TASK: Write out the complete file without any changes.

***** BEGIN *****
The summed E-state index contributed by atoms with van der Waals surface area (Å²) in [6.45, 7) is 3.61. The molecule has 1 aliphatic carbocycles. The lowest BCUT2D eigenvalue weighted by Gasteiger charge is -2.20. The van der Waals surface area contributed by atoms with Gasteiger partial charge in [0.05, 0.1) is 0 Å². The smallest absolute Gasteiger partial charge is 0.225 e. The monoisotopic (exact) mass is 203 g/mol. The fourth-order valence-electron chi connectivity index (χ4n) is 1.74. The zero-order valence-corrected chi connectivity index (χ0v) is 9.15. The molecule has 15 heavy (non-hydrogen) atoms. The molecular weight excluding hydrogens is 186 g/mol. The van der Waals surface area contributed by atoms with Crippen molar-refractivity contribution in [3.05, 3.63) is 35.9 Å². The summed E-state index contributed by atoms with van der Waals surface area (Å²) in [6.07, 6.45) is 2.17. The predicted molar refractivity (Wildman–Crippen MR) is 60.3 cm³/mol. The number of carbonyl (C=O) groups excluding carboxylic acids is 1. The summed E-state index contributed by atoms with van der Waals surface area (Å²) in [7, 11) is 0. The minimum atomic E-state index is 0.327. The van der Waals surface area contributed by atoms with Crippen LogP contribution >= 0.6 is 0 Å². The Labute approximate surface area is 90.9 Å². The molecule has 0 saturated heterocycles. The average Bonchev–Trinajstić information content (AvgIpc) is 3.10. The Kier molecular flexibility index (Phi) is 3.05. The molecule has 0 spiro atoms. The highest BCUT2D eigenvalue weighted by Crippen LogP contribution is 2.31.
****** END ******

The summed E-state index contributed by atoms with van der Waals surface area (Å²) in [6.45, 7) is 3.61. The molecule has 1 aliphatic carbocycles. The lowest BCUT2D eigenvalue weighted by Gasteiger charge is -2.20. The van der Waals surface area contributed by atoms with Gasteiger partial charge in [0.05, 0.1) is 0 Å². The smallest absolute Gasteiger partial charge is 0.225 e. The monoisotopic (exact) mass is 203 g/mol. The fourth-order valence-electron chi connectivity index (χ4n) is 1.74. The zero-order valence-corrected chi connectivity index (χ0v) is 9.15. The molecule has 15 heavy (non-hydrogen) atoms. The molecular weight excluding hydrogens is 186 g/mol. The van der Waals surface area contributed by atoms with Crippen molar-refractivity contribution in [3.05, 3.63) is 35.9 Å². The summed E-state index contributed by atoms with van der Waals surface area (Å²) in [6.07, 6.45) is 2.17. The predicted molar refractivity (Wildman–Crippen MR) is 60.3 cm³/mol. The number of carbonyl (C=O) groups excluding carboxylic acids is 1. The summed E-state index contributed by atoms with van der Waals surface area (Å²) in [7, 11) is 0. The minimum atomic E-state index is 0.327. The van der Waals surface area contributed by atoms with Crippen LogP contribution >= 0.6 is 0 Å². The Labute approximate surface area is 90.9 Å². The molecule has 0 saturated heterocycles. The average Bonchev–Trinajstić information content (AvgIpc) is 3.10. The Kier molecular flexibility index (Phi) is 3.05. The molecule has 0 spiro atoms. The highest BCUT2D eigenvalue weighted by Crippen LogP contribution is 2.31.